The fire destroyed the first Imperial Palace of the 8th century, and the existing building is its 19th century reconstruction. Behind the western gate of Seisomon is the Shishinden ceremonial hall, which hosts the enthronement ceremonies of the emperors (Kyoto retained this privilege) and New Year’s receptions. To the west is the private chapel of the Emperor Seiryoden (“Room of Calm and Cool”) , built of cypress wood , which is really calm and cool and is decorated in red, white and black.

If you can see only one of the imperial villas, opt for Katsura, a must-see attraction in the city. The masterfully designed and executed estate is one of Japan’s masterpieces of sophisticated residential architecture and landscape design. All walls in each of the villa’s seven pavilions are sliding and can be retracted so as not to obscure the view of the surrounding landscape, including the villa’s own garden and the Arashiyama Hills beyond.

Villa Sugakuin is located at the foot of the sacred Mount Hiei. The vast grounds are an excellent example of a “walking” garden (such gardens were popular during the Edo period) . Built in the 17th century. Shogun for the abdicated Emperor Sugakuin – these are, in fact, three villas, each with graceful teahouses scattered around the garden. The upper villa – the largest of the three – is crowned with a wonderful alley framed by pine trees.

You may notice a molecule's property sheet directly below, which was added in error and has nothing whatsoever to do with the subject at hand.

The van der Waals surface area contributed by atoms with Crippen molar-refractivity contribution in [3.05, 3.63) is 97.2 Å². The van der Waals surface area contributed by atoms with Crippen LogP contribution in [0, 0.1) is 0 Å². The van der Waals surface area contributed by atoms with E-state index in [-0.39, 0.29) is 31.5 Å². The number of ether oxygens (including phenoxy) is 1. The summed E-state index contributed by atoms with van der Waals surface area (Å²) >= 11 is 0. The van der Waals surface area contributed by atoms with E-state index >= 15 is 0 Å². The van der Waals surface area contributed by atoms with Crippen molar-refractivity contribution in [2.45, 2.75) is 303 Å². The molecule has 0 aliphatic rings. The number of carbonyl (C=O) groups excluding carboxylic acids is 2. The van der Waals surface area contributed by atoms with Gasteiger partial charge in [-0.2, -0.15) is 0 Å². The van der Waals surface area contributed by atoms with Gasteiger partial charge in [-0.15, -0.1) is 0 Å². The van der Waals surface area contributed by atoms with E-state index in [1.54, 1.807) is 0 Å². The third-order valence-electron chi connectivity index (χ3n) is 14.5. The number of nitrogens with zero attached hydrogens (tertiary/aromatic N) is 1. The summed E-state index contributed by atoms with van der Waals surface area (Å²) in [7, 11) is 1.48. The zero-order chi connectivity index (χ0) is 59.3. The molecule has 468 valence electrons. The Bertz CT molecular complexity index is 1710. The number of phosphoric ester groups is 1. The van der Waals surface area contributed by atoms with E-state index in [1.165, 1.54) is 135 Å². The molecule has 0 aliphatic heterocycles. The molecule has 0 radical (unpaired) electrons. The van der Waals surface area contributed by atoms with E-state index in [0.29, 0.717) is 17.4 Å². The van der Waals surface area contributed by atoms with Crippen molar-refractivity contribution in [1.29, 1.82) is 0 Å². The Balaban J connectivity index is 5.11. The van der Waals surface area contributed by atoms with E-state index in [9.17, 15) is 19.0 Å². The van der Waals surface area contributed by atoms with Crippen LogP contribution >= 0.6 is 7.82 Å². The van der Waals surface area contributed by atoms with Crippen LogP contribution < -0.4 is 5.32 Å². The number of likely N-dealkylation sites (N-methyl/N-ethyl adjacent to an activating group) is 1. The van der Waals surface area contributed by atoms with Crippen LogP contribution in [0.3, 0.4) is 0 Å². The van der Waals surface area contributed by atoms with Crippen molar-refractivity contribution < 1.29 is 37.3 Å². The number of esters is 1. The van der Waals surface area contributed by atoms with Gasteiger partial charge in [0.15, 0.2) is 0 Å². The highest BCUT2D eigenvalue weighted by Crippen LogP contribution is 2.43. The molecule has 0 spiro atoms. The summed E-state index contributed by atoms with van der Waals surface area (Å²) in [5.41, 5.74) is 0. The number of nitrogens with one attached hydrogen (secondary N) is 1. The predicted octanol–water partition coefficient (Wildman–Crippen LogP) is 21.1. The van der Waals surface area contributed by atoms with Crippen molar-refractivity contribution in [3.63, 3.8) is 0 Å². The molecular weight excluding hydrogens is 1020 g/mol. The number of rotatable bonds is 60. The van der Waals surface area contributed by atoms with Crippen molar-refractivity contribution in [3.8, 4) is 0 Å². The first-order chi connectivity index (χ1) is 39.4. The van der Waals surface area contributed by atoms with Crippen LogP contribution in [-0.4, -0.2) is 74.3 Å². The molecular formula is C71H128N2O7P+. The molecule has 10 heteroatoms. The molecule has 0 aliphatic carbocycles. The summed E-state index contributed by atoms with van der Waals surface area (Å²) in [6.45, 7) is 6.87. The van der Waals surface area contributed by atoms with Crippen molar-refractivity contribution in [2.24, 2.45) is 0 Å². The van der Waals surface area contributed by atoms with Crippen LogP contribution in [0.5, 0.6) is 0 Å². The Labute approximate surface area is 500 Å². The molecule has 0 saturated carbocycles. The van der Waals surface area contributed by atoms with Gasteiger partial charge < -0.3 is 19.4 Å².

City exploration

Kyoto is a surprisingly large city. Since numerous attractions are evenly distributed throughout its territory, you need a good map. The city has two metro lines, several small private rail lines and an extensive bus network. If you do not want to use expensive taxis, you can also get a bus map, which can be obtained from the tourist information offices at Kyoto Station and from any JNTO office. However, given that there are more than 1,500 Buddhist temples, 200 Shinto shrines, many museums and majestic imperial palaces, you will still not be able to see them all.

Try to get your hands on the Kyoto Visitor’s Guide, a free glossy monthly with a cultural repertoire and information on temples, gardens, festivals, exhibitions, restaurants and even accommodation options. When exploring the city, you should definitely be guided by the principle of “less is more” and set yourself the optimal pace.


Higashiyama in the eastern part of the city has temples, theaters, museums and parks, and is a good starting point for exploring the city on foot.